Senior Meaghan Delcourt Stands Out with her Psychological Research
The University of Maine is known for many things–from its tight knit community, to its bevy of scholastic opportunities, to its passionate students and faculty. So it is not at all surprising to find a student who embodies all that Maine has to offer.
Meaghan Delcourt, a fourth year Psychology and Sociology double major with a Neuroscience minor from Old Town, has taken advantage of the research opportunities provided by the Psychology Department and delved into her work on an impressive scale. She is the lab manager of the Maine Mood Disorders Lab, and, as a junior, earned a fellowship award from the Center of Undergraduate Research to continue her work in the lab on the correlation between depressive rumination and self-injurious behavior.
In collaborating with a graduate student, Meaghan has been able to investigate “how aspects of one’s thoughts, behaviors, and physiological responses are impacted by non suicidal self-injurious behaviors”. She is passionate about this area of study because she says these types of issues are very important because they are prevalent among college-aged individuals.
Meaghan says, “the best thing the Psychology Department offers is the opportunity to be involved in research from very early on. I am a part of the Research Intensive Track here which basically just requires me to do research for course credits and complete a senior research thesis. But there are so many opportunities to participate in research and gain awesome experience in a whole variety of labs”.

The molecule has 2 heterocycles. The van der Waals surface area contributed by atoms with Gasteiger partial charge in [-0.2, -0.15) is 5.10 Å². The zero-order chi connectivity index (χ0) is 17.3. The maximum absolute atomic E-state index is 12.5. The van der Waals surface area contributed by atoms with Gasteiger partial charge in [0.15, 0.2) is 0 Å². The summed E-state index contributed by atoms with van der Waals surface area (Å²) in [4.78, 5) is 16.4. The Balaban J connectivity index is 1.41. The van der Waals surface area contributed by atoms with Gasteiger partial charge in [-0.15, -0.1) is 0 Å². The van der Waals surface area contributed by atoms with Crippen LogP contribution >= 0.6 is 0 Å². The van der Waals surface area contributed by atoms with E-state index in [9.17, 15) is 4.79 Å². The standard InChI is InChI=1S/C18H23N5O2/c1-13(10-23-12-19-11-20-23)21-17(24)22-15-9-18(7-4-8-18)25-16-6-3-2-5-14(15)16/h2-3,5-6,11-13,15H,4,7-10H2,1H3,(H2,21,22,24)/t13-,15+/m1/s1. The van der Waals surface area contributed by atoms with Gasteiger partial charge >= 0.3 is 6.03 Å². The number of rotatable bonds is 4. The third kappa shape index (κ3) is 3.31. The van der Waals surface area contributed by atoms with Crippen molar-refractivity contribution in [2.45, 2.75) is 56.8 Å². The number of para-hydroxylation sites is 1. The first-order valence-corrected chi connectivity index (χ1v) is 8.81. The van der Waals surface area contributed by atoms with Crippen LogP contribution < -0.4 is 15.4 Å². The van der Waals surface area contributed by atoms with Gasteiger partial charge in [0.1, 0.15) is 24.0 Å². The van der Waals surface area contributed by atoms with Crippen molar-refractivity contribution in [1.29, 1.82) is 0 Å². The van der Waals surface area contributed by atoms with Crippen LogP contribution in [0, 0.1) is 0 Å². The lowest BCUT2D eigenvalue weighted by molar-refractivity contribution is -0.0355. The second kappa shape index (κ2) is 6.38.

Her ability to take advantage of these opportunities has allowed her to expand on her study in her four years here, and she is currently writing her thesis on her work.
When asked what she hoped to be the culmination of her hard work she said that she is “optimistic that our research will be able to shed light on how individuals with and without a history of nonsuicidal self-injury differ in thoughts and behaviors so that interventions can be more targeted and successful! Nonsuicidal self-injury and suicidal thoughts and behaviors do not go hand in hand, but they are related. This project helps to clarify the differences that exist and serves to inform how that trajectory can be stopped”.
Post graduation this spring Meaghan is planning on taking a post-baccalaureate position for a couple years to gain more research and clinical experience, with plans to apply for Ph.D. programs in clinical psychology. She credits choosing this path to her experiences here at the University of Maine and in the Maine Mood Disorders Lab.